Postoperative care and follow up is even more important than the operation itself. The surgeon, internist, nutritionist, physical therapist, and psychologist all meet with the patients routinely to keep track of vital signs and weight, diet and exercise regimens, blood tests, resolution of comorbidities, and mental well-being. Dietary supplements and multivitamins are given and specific blood tests measuring iron, vitamin B12, vitamin D, folate, calcium, PTH, and alkaline phosphatase are carefully monitored at routine intervals.

Obviously, the decision for which bariatric procedure to undergo is formed carefully between the patient and surgeon. Again, non-surgical weight loss is always the first and preferred option. However, bariatric surgery provides a safe and proven method of treating obesity when all other options are exhausted. We find that our patients success is truly life-changing. Not only in terms of physical health but also in terms of mental and emotional well being. With the resolution of diabetes, hypertension, sleep apnea, and the psychological stress associated with obesity, a new chapter in life can be opened.

Postop instructions

Post Laparoscopic Cholecystectomy

You may experience pain in your upper abdomen as well as at your incision sites. This is normal and the pain medication that was prescribed to you should help.

Your dressings can be removed in 24 hours and you may shower normally. You may notice some pink discharge from the wounds which should stop.

Some people have experienced bloating or diarrhea after removal of their gallbladder. This will improve as your body adjusts to the surgery. Avoiding fatty foods will decrease the likelihood of these symptoms.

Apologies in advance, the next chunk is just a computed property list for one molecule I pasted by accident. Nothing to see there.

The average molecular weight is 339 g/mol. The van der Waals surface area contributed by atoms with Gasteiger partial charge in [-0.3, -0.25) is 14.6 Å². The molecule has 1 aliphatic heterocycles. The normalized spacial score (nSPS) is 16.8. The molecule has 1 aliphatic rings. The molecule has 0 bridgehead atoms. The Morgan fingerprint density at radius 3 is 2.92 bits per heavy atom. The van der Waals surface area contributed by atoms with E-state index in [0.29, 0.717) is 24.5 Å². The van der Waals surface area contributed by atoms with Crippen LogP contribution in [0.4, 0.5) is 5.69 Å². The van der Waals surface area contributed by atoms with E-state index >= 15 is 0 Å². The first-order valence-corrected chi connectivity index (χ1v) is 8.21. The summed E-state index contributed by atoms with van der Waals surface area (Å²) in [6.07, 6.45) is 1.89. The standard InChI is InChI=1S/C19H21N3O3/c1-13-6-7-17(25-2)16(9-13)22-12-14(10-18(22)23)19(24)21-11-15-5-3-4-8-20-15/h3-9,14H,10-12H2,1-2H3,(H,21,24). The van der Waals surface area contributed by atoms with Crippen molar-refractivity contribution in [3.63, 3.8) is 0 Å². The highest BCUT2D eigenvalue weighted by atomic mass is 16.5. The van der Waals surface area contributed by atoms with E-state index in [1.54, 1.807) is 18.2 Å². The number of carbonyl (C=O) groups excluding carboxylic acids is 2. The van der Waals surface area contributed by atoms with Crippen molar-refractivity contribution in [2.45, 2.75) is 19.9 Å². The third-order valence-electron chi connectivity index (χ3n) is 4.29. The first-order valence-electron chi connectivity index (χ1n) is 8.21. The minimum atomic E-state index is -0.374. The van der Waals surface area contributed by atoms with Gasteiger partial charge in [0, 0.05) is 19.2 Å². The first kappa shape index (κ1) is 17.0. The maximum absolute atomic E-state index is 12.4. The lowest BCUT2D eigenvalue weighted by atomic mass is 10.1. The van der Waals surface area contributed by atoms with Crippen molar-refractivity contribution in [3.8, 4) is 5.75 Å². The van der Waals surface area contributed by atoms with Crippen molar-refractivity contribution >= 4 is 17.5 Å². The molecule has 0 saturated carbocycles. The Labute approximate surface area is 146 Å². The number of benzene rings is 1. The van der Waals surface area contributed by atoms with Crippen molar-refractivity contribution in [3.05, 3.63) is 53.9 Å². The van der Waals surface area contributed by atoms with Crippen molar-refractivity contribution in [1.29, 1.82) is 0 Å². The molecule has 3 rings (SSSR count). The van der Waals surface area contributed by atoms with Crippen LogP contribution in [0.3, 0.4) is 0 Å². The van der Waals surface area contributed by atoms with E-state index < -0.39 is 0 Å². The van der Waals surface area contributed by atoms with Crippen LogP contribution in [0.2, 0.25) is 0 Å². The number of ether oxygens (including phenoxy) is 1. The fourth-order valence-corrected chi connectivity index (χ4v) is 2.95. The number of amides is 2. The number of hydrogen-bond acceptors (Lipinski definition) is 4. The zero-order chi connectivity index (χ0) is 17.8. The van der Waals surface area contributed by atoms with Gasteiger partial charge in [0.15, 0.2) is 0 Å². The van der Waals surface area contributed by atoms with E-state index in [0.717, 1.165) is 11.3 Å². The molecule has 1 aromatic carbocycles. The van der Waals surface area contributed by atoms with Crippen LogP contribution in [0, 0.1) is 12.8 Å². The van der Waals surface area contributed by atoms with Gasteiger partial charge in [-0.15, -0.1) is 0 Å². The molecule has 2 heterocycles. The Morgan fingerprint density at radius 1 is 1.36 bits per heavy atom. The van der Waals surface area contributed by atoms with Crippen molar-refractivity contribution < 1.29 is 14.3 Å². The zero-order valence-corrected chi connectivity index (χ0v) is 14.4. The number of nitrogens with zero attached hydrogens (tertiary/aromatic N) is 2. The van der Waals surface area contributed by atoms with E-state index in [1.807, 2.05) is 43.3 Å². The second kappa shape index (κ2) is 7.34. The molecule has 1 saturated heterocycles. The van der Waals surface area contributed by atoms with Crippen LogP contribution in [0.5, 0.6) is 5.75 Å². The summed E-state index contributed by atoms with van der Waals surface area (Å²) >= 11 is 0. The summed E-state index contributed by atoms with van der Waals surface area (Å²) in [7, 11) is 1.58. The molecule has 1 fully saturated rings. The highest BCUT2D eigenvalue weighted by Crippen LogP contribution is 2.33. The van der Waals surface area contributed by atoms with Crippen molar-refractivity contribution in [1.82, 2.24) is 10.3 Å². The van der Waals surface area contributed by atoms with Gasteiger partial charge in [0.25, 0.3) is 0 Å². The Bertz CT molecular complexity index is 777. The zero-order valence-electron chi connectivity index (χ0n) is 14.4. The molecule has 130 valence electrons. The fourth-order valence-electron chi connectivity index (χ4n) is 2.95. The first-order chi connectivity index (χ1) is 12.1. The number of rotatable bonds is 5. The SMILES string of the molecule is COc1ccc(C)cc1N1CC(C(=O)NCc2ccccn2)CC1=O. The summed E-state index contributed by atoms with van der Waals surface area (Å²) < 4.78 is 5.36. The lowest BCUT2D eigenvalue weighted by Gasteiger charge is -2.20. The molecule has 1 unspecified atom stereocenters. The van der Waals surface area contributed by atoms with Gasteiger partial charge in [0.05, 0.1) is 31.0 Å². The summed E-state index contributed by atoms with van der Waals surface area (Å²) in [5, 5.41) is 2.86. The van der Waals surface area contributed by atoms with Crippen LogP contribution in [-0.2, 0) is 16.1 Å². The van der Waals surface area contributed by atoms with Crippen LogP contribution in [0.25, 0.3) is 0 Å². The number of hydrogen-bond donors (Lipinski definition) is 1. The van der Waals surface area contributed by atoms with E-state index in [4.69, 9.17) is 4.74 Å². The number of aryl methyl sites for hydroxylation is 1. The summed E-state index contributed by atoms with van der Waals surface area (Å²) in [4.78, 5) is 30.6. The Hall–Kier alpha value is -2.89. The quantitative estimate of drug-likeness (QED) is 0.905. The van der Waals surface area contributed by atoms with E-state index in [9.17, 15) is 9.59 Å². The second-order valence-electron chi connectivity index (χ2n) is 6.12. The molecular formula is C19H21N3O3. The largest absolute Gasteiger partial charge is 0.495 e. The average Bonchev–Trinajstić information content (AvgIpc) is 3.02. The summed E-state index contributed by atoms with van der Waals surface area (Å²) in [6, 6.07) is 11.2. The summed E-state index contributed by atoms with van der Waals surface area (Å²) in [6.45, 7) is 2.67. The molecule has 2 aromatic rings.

You should be able to return to work within several days. However, avoid driving, particularly while taking your prescribed medications.

Normal activity can be resumed as tolerated. However, it is imperative that you are out of bed and ambulating as early as possible to avoid pneumonia and blood clots in your lungs or legs.

If you develop yellow eyes or skin, or have persistent fever, increasing pain, nausea, or foul-smelling discharge from the wounds, contact your physician immediately.

Post Laparoscopic Hernia Repair

You may experience pain at your incision sites or in your groin. This is normal and the pain medication that was prescribed to you should help.

Your dressings can be removed in 24 hours and you may shower normally. You may notice some pink discharge from the wounds which should stop.

Swelling and bruising in your scrotum is normal and will resolve. Scrotal support devices or supportive underwear can help alleviate these symptoms.

Avoid heavy lifting or straining for at least 6 weeks as your tissues heal and achieve maximum strength.

You may resume your regular diet and be sure to drink plenty of fluids. Stool softeners can be used if you are constipated.

You should be able to return to work within several days. However, avoid driving, particularly while taking your prescribed medications.

Normal activity can be resumed as tolerated. However, it is imperative that you are out of bed and ambulating as early as possible to avoid pneumonia and blood clots in your lungs or legs.